Andrey Rublev will face Andy Murray at the Rotterdam Open after the Russian battled past Marcos Giron 7-6 (7-1) 6-3.

The appetising showdown between Rublev and former world number one Murray was handed a primetime evening slot on Wednesday's schedule by tournament organisers, given the appeal of a clash between one of the ATP Tour's brightest younger stars and the three-time grand slam winner.

World number eight Rublev is, at the age of 23, among the band of players who have emerged as potential torchbearers for the men's tour once the likes of Murray and the big three of Roger Federer, Rafael Nadal and Novak Djokovic make way.

After wildcard Murray's win over Robin Haase on Monday, Rublev secured victory on Tuesday against 80th-ranked Giron, who earned his place in the ATP 500 tournament through qualifying.

Murray and Rublev have played only once before, in entirely different circumstances to those surrounding Wednesday's match. That previous encounter came at the Australian Open in 2017, with Murray, then ranked number one in the world, scorching to a 6-3 6-0 6-2 win in round two.

The Scot has since undergone major surgery on a hip problem that has threatened to end his career, and heads into his clash with Rublev ranked 123rd in the world but eager to show he can compete at a high level.

"Andy is a true legend and I have a really good connection with him. I really like him as a person and as a player. He destroyed me once in the past. I'm sure we'll have great, long rallies and it will be a fight," Rublev said, quoted via the ATP website.

Australian Open semi-finalist Stefanos Tsitsipas passed his first-round test by scoring a narrow win over a player that beat Murray in Montpellier last week – the second seed and world number six overcoming Belarusian Egor Gerasimov 7-6 (7-4) 7-5.

The tournament lost a three-time grand slam champion when Stan Wawrinka was edged out 6-4 7-5 by Russian Karen Khachanov in a tough first-round matchup for the Swiss, who sits just one place above the Russian at number 20 in the world rankings.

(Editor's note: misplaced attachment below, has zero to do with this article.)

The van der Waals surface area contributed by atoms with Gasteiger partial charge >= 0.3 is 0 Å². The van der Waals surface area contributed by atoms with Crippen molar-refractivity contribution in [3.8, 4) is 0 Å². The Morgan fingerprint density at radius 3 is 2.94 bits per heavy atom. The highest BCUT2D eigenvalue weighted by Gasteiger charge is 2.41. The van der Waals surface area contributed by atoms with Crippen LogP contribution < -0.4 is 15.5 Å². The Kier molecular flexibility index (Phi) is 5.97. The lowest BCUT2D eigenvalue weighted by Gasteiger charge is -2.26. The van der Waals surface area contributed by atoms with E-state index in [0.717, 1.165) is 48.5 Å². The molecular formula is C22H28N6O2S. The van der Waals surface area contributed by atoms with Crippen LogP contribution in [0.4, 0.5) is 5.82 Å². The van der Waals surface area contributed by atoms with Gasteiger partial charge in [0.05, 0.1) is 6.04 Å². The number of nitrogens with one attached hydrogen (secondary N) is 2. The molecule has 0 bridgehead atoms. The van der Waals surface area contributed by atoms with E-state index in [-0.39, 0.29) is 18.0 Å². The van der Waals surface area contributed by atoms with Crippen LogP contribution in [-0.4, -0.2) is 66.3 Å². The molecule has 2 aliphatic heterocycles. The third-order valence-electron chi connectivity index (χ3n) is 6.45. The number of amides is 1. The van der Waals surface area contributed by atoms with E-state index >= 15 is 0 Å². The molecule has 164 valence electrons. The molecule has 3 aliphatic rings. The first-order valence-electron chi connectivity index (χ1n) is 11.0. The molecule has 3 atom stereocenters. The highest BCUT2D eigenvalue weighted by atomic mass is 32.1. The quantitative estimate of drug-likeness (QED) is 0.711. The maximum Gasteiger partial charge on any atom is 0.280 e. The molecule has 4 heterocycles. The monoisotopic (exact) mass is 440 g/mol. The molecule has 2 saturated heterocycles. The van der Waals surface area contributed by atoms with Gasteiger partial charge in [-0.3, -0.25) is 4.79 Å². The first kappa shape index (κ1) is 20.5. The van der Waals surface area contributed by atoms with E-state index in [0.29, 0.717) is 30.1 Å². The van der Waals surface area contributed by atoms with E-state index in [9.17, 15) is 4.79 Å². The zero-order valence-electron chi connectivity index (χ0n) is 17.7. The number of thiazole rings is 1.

Alex de Minaur beat fellow Australian John Millman 6-1 6-4, while top seed Australian Open runner-up Daniil Medvedev begins his challenge on Wednesday when he tackles Serbian Dusan Lajovic.

Three-time grand slam winner Andy Murray revealed he deleted his social media apps after being inspired by The Social Dilemma documentary, rather than constant abuse he receives about retiring.

The 33-year-old claimed his first ATP Tour victory in six months on Monday, winning 2-6 7-6 (7-2) 6-3 over fellow wildcard Robin Haase in just under two and a half hours at the Rotterdam Open.

The past few years for Murray, who missed last month's Australian Open after testing positive to COVID-19, have seen him battle hip issues, before getting a metal cap inserted to strengthen the area.

Since then, the Scot been unable to reach the levels that previously saw him win major titles and be world number one, leading to constant calls for him to retire, particularly on social media.

"Actually, I deleted it, I don't have Twitter on my phone and I deleted Instagram last week, not because of that [the retirement comments]," Murray said.

"You see those things on Instagram and social media if you're on it, obviously and if you have the app on your phone but I'd watched a while ago that Social Dilemma movie.